Important changes to the Physics arXiv Blog

March 15th, 2009

From Monday 13 March, the Physics arXiv Blog will appear exclusively on

This is an exciting move for the blog because it will allow me to concentrate on reading and filtering the fantastic ideas on the arXiv while leaving the increasingly onerous task of administering a popular website to the talented tech guys at TR.

If all goes smoothly, your RSS feeds and email subscriptions will be transferred seemlessly to our new hosts. And if it doesn’t go smoothly, let us know. We’ll be working hard to iron out any teething problems as soon as we can.

The new URL is:

I hope you’ll join me.


Chops ‘n’ changes

March 14th, 2009

The best of the rest from the Physics arXiv this week:

A Short History of Hindu Astronomy & Ephemeris

Time Asymmetries in Extensive air Showers: A Novel Method to Identify UHECR species

The Digital Restoration of Da Vinci’s Sketches

Physics of the Shannon Limits

Astronomy, Topography and Dynastic History in the Age of the Pyramids

The secret of world class putting

March 13th, 2009


Watch professional golfers putt and you’ll eventually notice three common features about their style,  says Robert Grober, an expert on the physics of golf at the Yale University.

First, the putter head always moves at a constant speed when it hits the ball. Second, the length of time the putting stroke takes has little impact on the speed of the ball (and therefore the length of the putt). And finally, a professional golfer’s backswing takes about twice as long as the  downswing.

Grober has used these observations to construct a mathematical model of a putting swing and to explore other properties of such a system.

It turns out that the model that best accounts for this behaviour is a simple pendulum driven at twice its resonant frequency.

That explains a number of other observations about professional golfers, says Grober. For example, a common putting tip is that longer backswings equate to longer putts. This model has exactly this characteristic: the length of the backswing is proportional to the speed of the club at impact.

It is also relatively straightforward to get a sense of the tempo of the required putt by swinging the club back and forth in resonance, like a pendulum. The duration of the actual stroke is exactly half the length of the putter cycle (i.e. from the address position moving backward, to the address position moving forward). “In fact, one often observes golfers instinctively doing this before they hit a putt,” says Grober.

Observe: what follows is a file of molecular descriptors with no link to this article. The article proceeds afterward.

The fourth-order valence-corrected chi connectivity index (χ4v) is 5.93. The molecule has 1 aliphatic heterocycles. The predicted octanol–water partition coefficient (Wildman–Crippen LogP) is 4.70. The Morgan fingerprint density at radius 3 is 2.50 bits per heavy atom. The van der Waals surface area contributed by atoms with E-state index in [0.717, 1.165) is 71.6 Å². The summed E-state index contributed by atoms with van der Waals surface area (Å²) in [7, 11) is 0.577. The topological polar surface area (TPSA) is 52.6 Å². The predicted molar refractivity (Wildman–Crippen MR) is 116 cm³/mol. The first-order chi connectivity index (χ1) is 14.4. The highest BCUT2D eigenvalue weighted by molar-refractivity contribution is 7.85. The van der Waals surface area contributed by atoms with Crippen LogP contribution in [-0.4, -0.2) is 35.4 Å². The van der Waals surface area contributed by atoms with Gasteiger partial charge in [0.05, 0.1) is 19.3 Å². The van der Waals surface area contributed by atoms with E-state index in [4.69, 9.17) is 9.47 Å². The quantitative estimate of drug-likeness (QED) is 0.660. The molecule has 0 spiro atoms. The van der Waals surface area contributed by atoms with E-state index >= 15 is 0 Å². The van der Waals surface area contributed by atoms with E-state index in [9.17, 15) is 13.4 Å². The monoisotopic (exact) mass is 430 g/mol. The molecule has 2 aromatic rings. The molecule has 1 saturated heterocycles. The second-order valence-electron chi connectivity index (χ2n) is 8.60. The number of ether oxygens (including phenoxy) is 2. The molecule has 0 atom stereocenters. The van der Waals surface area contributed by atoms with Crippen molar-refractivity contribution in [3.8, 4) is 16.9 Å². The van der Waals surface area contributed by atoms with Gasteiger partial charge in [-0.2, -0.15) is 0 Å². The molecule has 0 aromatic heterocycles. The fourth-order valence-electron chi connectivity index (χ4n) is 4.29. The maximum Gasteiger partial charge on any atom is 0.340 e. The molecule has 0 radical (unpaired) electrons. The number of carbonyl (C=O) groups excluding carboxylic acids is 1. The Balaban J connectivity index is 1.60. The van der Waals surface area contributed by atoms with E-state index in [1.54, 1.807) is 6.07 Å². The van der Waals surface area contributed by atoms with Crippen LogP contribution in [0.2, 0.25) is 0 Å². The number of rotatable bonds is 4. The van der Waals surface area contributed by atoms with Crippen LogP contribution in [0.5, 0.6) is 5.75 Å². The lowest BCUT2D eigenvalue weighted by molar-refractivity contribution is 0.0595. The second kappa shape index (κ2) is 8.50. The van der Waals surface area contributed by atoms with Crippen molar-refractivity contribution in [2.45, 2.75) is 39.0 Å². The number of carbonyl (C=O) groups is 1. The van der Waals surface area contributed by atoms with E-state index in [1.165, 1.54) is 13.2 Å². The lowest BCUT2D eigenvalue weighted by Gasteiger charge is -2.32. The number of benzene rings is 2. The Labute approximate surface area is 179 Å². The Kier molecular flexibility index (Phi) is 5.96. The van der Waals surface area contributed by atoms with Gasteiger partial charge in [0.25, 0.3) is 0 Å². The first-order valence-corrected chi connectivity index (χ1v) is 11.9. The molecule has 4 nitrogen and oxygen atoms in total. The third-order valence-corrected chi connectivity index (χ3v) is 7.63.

So now the secret is out. Make a careful note for next time you’re out on the links.

Ref: Resonance in Putting

How to narrow the search for ET

March 11th, 2009


The search for extraterrestrial intelligence  needs all the help it can get. Depending on who you listen to, the chances of us spotting an intelligent technological society vary from an almost certainty to practically zero.

The trouble is the sheer size of the search. The Milky Way contains around 10^10 sun-like stars, any one of which may have a planet whose citizens are at this very moment pointing their beady eyes  or antennae in our direction.

But if we want to peer back, in which direction should we look?

Shmuel Nussinov at Tel Aviv University in Israel makes a thoroughly sensible suggestion of narrowing the search: why not look only towards stars that have a reasonable chance of having seen Earth?

We know of several ways to detect planets aroudn other stars but only one that might reveal an Earth-like body and that is to look for changes in brightness that are the signature of a transiting planet.

Earth passes in front of the sun for 13 hours once a year, dimming it by 77 parts per million. Venus transits for 11 hours every 7 months with even less dimming. Mars gives  three-fold weaker eclipse every 1.9 years and Mercury dimming is ten times weaker than Earth’s but occurs four times a year.

Only stars within a narrow angle of the ecliptic will be able to detect these transits. And so only civilisations on planets around these stars could possibly be aware of Earth might be broadcasting our way.

Common sense really.

Ref: Some Comments on Possible Preferred Directions for the SETI Search

Visible light metamaterials on the cheap

March 10th, 2009


Only a couple of years, more than a few physicists doubted that it would ever be possible to build decent metamaterials with a negative refractive index for visible light.

Metamaterials have bulk properties that depend on the structure of their components rather than the bulk properties of the materials from which they are made. The thinking is that they can make light do all kinds of things that are no possible in naturally occurring stuff such as bending light backwards and imparting it with a reverse Doppler shift.

Metamaterials that bend microwaves backwards are straightforward to make: it’s just a question of arranging components, such as conducting wires and split rings, in a periodic 3D array on a centimetre scale.